Climate Justice
Pollution does not differentiate between borders or location; it is a global problem. Yet, the effects of climate change have greater impacts on countries in the Global South and especially on Indigenous Peoples, small farming-based communities and women around the globe. However, the wealthiest countries in the world, in particular their corporate and political elites, are those most responsible for the climate crises.

Climate justice movements are diverse, but a fundamental principle lies at the heart: the recognition that the threats posed by climate change are a consequence of unequal economic and social power relations.

In this regard, climate justice movements are struggling for territories, forests, water, cultures, food sovereignty, collective rights, gender equalities, free movement for people, self-determination, among many others. Struggles that place “justice” at the center, supporting real, community-led solutions to the climate crises which are found in the practices and knowledge of those who have always protected and fought for defending their environments and livelihoods.

By looking at the economic and political processes of the world system that are causing the climate disruption, climate justice movements mainly seek to stop resource-intensive industrial production, to “leave fossil-fuels in the ground, coal in the hole and the tar sands in the lands”, and to bring to a halt the market mantra of constant accumulation and enclosures which bring huge inequalities and injustices to the peoples of the world.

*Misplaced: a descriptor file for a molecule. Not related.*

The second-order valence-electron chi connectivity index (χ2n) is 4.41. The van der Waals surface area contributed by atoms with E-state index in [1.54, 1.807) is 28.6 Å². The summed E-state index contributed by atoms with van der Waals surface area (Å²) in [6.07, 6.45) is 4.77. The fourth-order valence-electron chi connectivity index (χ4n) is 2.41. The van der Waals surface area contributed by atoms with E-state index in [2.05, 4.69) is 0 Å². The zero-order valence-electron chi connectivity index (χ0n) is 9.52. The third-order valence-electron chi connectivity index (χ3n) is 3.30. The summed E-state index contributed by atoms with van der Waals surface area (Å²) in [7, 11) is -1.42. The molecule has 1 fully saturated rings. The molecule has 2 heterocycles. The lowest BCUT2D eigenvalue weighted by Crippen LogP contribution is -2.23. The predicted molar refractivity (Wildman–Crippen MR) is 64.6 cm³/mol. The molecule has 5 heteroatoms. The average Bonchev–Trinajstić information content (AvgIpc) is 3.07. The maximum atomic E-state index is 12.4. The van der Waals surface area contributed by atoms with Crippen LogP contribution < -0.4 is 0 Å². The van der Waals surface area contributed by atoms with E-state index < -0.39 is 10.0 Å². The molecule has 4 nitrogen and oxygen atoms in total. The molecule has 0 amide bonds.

When looking inside the climate debates, grassroots-based climate justice movements aim to prevent empty discourses based on carbon abstractions and calculations that are detached from reality. So-called “technology fixes” are unproven experiments that allow polluters to continue business as usual and delay any real change. The same applies to the market-based climate “solutions” being promoted by the UN, the World Bank, corporate lobbies, mainstream conservation NGOs, and many governments,  which exacerbate local environmental and social conflicts.

Every time we hear about a “climate solution”, we need to ask ourselves the following questions; Who is benefiting and who is being damaged? How can this affect the local environment and communities on the ground? Where does climate justice play a role?

An important element of climate justice is to ensure that the “solutions” do not compound other existing inequalities, for example by encouraging land appropriation (in the case of agrofuels, large dams and forestry policies), or do not use climate change to re-legitimize unfair practices in other policy domains (as in the case of certain security and migration policies).